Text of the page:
While it's a delicious irony that, on the 50th anniversary of the Civil Rights Acts, Black voters were able to decide a GOP primary in a Southern state, there's agreement that this was more a one-off than a trend. But there's also agreement that the Tea Party is a phenomenon that either can knock off an incumbent or pull the entire party to Right... and, at the same time, enable Dems to win some general elections they should have lost (Akin, Murdock, O'Donnell).

Where are the OWS candidates having same sway in the Democratic Party?

Last, Lowry is asked whether he's worried that Democrats appear largely united behind Obama on big items (immigration, minimum wage) while the GOP is watching a not-very civil war between what President Reagan once called "the far right and the further right"? Rich basically answers - just you wait! The out-party is often splintered without a White House to impose order - "look at Howard Dean's challenge in 2004" - which will happen to Democrats if they lose in 2016. And if they don't?

The Host assumes that this true response implies that, for now, there is a real schism among conservatives. The final test whether the Tea Party is "The Real Thing" or just a passing John Birch Society in 2016 - can it get one of its own as the nominee (Cruz, Paul, Rubio) or at least as number two? Odds against former, for latter.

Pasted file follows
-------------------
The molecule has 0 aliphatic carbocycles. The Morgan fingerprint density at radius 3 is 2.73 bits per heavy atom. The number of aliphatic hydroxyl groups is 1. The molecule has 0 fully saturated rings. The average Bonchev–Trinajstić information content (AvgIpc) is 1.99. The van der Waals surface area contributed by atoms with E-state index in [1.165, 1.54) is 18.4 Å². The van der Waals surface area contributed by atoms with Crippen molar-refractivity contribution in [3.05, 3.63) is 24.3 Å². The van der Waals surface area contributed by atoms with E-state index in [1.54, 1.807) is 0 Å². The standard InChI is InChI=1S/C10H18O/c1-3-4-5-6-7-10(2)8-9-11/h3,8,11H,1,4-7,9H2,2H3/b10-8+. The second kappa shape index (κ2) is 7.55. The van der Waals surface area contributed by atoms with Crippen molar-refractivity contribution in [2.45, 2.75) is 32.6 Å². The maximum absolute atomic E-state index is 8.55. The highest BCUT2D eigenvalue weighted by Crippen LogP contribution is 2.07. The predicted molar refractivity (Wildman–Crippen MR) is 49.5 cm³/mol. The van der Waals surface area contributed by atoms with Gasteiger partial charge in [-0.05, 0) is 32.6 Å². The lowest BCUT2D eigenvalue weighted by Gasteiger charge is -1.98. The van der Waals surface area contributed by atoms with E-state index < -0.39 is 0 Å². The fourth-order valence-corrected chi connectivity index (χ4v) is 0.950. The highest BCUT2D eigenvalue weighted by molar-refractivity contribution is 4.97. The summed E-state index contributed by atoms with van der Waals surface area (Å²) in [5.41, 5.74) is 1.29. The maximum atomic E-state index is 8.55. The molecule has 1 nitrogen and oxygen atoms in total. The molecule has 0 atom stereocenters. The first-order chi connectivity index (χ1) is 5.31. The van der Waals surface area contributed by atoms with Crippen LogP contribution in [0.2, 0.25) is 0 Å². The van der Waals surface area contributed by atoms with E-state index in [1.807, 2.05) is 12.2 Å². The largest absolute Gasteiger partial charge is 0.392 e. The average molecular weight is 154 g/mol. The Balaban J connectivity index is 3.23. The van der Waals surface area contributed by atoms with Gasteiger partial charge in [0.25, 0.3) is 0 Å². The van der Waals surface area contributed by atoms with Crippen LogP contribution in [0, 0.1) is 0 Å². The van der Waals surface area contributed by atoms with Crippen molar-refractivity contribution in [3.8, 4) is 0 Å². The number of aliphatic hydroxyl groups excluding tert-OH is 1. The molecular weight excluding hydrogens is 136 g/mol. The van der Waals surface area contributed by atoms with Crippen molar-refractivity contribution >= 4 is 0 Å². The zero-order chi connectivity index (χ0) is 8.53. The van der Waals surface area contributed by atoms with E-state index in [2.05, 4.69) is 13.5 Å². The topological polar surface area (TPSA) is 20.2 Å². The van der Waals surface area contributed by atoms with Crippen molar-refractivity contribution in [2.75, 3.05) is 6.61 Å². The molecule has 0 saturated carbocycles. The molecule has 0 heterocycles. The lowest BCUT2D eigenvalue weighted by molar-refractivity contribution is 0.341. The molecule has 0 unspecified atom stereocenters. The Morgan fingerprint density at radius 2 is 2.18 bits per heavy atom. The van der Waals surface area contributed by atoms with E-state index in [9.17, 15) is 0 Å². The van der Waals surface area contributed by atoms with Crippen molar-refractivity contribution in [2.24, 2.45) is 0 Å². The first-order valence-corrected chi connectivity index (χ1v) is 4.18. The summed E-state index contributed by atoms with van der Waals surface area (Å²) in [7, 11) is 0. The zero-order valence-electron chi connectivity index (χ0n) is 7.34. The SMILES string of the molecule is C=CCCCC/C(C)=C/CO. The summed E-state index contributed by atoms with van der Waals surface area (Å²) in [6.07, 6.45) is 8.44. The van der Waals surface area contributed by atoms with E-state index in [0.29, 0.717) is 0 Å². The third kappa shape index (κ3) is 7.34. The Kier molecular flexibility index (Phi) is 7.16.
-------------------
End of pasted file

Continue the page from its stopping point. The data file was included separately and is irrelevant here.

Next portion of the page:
*On Obama's Executive Orders. Rich condemns Obama for "the unprecedented way he unilaterally rewrites laws," like when he said that Dreamers shouldn't be deported and kept changing the ACA. "Those may be fine things but then pass laws to do them."

Like Neil Cavuto yelling at Michele Bachmann on Fox, Alter wonders where the Republicans were when Bush43 was issuing far more Signing Statements and Executive Orders than Obama, not to mention that the ACA like all regulatory laws needed agencies to enact rules to make it workable. "This is partisanship masquerading as constitutional law," he says of Speaker Boehner's promised lawsuit.

Surely Republicans have a strong legal talking point this week as the Supreme Court ruled unanimously that the president misinterpreted "recess appointments" in the Constitution. Of course, his view was shared by a century of his predecessors. Also, when the Senate GOP refused to confirm anyone to the NLRB in order to deny it a quorum and the ability to enforce its statutes, one wonders which party was the lawless one.